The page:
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Democratic Senate leader vows to block Trump's Supreme Court nominee

(Reuters/Jonathan Ernst)U.S. Senate Minority Leader Chuck Schumer (D-NY) speaks with reporters after the weekly Senate Democratic caucus luncheon at the U.S. Capitol on Washington, U.S. January 4, 2017.

Senate Minority leader Chuck Schumer said that he intends to oppose President-elect Donald Trump's Supreme Court nominees that he considers to be "out of the mainstream."

Trump is expected to fill a vacancy at the Supreme Court when he takes office. During the campaign period, he released two separate lists of potential nominees that could fill the empty seat.

In an interview on MSNBC's "Rachel Maddow Show," Schumer suggested that Democrats are prepared to block efforts to appoint nominees that veer away from the mainstream.

"If they don't appoint somebody good, we're going to oppose them tooth and nail," he told Maddow. "We are not going to make it easy for them to pick a Supreme Court justice," he added.

When asked whether he would rather keep the seat open than confirm a nominee outside the mainstream, Schumer replied, "absolutely."

"It's hard for me to imagine a nominee that Donald Trump would choose that would get Republican support that we [Democrats] could support," said Schumer.

The vacancy at the Supreme Court was created after the death of Justice Antonin Scalia in February last year. President Obama nominated U.S. Appeals Judge Merrick Garland in March to fill the vacancy, but it was blocked by Senate Republicans. The nomination expired without a vote on Tuesday when the new 115th Congress was sworn in.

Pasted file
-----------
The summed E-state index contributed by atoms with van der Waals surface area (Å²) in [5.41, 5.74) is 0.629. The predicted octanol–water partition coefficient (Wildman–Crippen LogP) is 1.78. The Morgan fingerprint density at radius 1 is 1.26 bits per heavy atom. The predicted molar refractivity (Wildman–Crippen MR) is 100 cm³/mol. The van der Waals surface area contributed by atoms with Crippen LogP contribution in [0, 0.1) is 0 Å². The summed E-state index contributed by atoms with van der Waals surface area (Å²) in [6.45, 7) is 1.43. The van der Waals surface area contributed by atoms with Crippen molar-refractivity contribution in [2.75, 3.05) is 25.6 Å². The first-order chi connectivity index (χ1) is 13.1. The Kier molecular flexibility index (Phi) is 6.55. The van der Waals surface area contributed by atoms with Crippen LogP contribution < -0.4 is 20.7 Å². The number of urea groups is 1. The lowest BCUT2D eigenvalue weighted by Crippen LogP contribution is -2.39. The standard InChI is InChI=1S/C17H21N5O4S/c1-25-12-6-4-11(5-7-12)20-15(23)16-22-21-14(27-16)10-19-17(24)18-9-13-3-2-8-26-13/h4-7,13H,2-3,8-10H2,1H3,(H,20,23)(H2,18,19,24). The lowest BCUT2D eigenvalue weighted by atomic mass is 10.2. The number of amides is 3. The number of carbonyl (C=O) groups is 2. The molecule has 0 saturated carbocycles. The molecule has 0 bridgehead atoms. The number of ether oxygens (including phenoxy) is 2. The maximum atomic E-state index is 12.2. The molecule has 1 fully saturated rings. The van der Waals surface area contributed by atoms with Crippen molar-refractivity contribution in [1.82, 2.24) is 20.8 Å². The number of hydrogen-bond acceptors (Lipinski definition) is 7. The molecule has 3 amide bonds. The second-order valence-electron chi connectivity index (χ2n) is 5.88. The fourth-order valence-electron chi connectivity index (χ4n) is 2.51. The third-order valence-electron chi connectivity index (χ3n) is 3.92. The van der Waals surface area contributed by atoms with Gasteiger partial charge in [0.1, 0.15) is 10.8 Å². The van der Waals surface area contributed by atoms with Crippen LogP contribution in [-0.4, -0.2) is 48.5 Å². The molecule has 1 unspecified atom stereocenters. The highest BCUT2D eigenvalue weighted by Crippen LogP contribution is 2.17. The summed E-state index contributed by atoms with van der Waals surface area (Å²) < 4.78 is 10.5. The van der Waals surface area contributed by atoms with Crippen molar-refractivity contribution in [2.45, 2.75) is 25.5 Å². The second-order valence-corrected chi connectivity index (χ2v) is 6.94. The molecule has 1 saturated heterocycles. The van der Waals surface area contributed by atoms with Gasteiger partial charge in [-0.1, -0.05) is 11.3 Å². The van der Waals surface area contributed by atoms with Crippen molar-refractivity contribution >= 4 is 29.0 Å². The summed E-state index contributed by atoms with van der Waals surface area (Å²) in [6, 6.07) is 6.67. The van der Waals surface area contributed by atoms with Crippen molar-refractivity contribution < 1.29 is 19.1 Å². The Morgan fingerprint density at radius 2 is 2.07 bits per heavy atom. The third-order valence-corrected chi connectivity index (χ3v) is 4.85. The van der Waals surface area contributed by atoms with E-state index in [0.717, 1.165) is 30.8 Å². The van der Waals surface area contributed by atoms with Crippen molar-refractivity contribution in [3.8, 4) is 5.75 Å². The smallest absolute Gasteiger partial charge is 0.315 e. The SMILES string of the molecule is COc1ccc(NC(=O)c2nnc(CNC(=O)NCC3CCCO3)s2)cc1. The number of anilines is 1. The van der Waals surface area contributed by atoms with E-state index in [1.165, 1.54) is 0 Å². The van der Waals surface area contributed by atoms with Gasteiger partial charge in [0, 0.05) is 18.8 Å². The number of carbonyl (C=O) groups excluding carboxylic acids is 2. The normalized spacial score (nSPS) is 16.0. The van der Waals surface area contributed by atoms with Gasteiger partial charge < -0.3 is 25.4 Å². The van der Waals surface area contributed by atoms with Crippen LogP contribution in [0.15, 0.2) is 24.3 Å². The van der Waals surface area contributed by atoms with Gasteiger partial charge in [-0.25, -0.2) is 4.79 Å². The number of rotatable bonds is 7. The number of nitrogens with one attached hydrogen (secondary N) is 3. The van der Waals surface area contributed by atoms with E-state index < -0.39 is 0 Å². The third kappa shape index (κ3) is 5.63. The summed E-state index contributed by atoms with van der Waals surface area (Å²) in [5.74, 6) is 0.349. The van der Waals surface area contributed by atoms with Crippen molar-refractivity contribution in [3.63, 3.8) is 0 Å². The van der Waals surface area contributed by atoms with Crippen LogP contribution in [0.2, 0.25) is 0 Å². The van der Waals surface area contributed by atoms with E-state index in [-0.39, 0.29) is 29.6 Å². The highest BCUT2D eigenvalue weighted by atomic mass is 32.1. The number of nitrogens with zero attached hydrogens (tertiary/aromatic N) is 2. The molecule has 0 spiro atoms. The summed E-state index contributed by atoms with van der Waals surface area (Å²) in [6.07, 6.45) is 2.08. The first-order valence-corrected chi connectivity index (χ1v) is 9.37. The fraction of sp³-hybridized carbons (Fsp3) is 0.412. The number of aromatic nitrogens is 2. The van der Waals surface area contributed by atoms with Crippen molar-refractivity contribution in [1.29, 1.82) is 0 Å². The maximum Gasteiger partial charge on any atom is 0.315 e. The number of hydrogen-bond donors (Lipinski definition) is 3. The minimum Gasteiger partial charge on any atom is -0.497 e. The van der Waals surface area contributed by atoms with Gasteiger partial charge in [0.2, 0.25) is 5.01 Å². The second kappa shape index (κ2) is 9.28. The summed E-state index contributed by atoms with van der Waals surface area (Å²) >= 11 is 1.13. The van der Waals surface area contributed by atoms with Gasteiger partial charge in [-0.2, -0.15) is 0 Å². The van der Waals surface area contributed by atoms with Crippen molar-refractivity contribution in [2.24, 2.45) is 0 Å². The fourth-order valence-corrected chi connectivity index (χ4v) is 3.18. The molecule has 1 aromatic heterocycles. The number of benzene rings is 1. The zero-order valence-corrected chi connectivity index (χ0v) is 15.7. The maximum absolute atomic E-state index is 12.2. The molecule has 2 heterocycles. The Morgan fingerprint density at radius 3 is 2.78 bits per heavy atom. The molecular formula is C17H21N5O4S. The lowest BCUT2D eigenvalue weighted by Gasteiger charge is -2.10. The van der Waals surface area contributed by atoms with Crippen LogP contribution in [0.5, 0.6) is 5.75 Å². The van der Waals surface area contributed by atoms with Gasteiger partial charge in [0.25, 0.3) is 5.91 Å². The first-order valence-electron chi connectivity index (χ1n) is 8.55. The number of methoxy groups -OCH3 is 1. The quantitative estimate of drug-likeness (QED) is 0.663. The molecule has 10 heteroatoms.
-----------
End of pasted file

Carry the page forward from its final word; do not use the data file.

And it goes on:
In June, Schumer castigated Republicans for refusing to give Garland the vote.

"Having a deadlocked, 4-4 court could lead to judicial chaos surrounding environmental protections, voting rights, and so many other issues that are important to everyday Americans. This delay has gone on long enough, it's time for the Senate to do the job we were elected to do," he said.

Trump is also expected to fill 103 vacancies in federal and district courts across the U.S. There were only 54 vacancies when Obama assumed power in 2009. Democrats have asserted that the high number of judicial appointments inherited by Trump was due to the obstructionism caused by the Republican Congress.

Republicans are hopeful that the president-elect will appoint judges who will uphold conservative principles on issues ranging from gun control and abortion to regulatory reform.

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